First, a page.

In the maelstrom of 2019, this remains a prescient observation. Despite more than 25 years of a "new SA" being proclaimed, the structures of privilege for the few and denial for the majority remain largely intact. Several "radical" policy initiatives have not been able to undo these societal divides.
Ongoing and endemic corruption, which continues into President Cyril Ramaphosa's reign, and the easy resort to politically motivated violence, challenge the power of the state. This can be seen in the limited impact the government has had on achieving economic growth.
The inability of the various arms of state, including the prosecutorial authorities as well as the legislature, to hold the executive accountable, strengthens that argument.
This reality leads to suggestions that SA is en route to becoming a neo-patrimonial state where power and resources are controlled by a few.
The major stumbling block to that trajectory has been the power of the Constitution, the continued independence of the judiciary and the prowess of civil society.
Civil society, having lost some of its verve and vigour in the immediate aftermath of the 1994 elections, has regained its agency, making full use of the provisions contained in the Constitution to re-emerged as a formidable voice.
Steven Robins and Bettina von Lieres cite the Treatment Action Campaign (TAC) as an example of the new NGOs since the 1990s: "TAC's interventions promoted growth in its grassroots support base, helping turn it into a multiclass and multiracial social movement.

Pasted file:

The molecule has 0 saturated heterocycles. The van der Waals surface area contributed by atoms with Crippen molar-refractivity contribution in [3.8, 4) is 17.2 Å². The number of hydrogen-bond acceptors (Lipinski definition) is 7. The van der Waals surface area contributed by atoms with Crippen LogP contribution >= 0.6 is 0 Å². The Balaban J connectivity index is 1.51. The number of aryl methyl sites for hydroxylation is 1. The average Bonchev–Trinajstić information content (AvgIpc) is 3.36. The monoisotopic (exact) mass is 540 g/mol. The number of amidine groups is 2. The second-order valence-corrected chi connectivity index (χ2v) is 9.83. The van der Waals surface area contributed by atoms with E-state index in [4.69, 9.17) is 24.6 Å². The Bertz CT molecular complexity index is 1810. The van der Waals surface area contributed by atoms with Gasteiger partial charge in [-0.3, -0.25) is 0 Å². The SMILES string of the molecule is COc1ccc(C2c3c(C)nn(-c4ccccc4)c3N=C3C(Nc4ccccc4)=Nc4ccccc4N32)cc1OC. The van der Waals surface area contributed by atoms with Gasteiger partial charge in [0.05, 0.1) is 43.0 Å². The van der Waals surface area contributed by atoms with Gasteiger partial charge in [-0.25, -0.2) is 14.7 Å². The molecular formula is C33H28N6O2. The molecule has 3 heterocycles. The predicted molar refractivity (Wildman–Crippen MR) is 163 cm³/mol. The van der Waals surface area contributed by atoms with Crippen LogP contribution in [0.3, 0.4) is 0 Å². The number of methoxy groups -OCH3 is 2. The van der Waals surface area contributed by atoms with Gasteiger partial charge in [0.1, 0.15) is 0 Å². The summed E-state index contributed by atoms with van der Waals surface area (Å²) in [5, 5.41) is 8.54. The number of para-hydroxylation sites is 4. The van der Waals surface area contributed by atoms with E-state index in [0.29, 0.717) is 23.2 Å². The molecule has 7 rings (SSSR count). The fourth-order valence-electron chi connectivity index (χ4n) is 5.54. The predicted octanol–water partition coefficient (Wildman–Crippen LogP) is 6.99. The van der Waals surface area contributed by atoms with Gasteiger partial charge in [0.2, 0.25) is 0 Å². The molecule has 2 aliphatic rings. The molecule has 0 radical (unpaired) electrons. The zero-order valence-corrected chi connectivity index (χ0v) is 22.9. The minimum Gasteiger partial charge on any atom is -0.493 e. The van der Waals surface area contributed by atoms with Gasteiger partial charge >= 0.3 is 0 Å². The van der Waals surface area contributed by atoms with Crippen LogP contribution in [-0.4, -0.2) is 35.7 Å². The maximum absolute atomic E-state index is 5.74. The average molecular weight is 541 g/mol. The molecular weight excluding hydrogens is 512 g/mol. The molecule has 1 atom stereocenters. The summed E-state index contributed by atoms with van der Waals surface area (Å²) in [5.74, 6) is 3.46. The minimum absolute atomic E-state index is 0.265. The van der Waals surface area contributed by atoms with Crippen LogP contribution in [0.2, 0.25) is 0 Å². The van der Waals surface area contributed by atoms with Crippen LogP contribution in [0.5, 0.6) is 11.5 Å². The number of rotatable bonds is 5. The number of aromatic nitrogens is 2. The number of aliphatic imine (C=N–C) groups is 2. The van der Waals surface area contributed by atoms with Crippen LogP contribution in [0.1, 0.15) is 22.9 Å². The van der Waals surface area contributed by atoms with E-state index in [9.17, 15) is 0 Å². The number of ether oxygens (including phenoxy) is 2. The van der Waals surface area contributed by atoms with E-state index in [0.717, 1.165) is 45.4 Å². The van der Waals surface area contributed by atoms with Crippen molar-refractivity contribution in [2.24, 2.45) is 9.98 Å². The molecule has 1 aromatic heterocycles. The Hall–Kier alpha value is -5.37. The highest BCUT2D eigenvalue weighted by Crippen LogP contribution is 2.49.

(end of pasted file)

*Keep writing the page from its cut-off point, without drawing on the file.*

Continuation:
"In addition to occupying new legal spaces, TAC engaged in widely publicised acts of 'civil disobedience', which played a central role in providing new visibility and innovative forms of organisation".
However, the spectre of violence looms large over this arena of society. Widespread as this may be, destructive as it could be, it does not constitute yet a threat to sovereignty.
Though, if a political formation which is able to "connect these dots" does emerge, it is quite possible that the state's authority could be fundamentally challenged.
The increasing number of protests is testimony to the scale of inequality and economic mismanagement, impacting on the legitimacy of the state and the level of trust among the population as the state does not adequately undertake its core tasks of providing services.
Nationalism should be looked upon as the glue which holds sovereignty and national identity together.
The power of this ideological construct where a sense of what the nation is - presented compellingly by a well-organised group of "political entrepreneurs" - can shape self-identity as well as how citizenship and the state are constructed.
Be it "ethnic-based" such as Arab nationalism or Hindu chauvinism, or the more "civic" variety such as Indian secular nationalism, it provides the centre without which things can fall apart.
The Indlulamithi 2030 Scenarios project, led by think tank Mapungubwe Institute, points to the absence of a compelling articulation of a vision for South Africa which can help all citizens transcend their differences.
Additionally, there are no clear "political entrepreneurs" today who can articulate this nationalist vision.
This does not mean that the centre will not hold - South African citizens will go on being part of the nation state. It's just that in this context, when the "larger ethnicity" of a united SA experienced in the 1990s is not being reaffirmed, the tendency to fissure into ethnic laagers grows.
There is space for civil society leaders to step into the breach and play that role of nation-builders on the back of culture of non-racialism and democracy.
*Omar writes in his capacity as member of the Indlulamithi 2030 Scenarios Project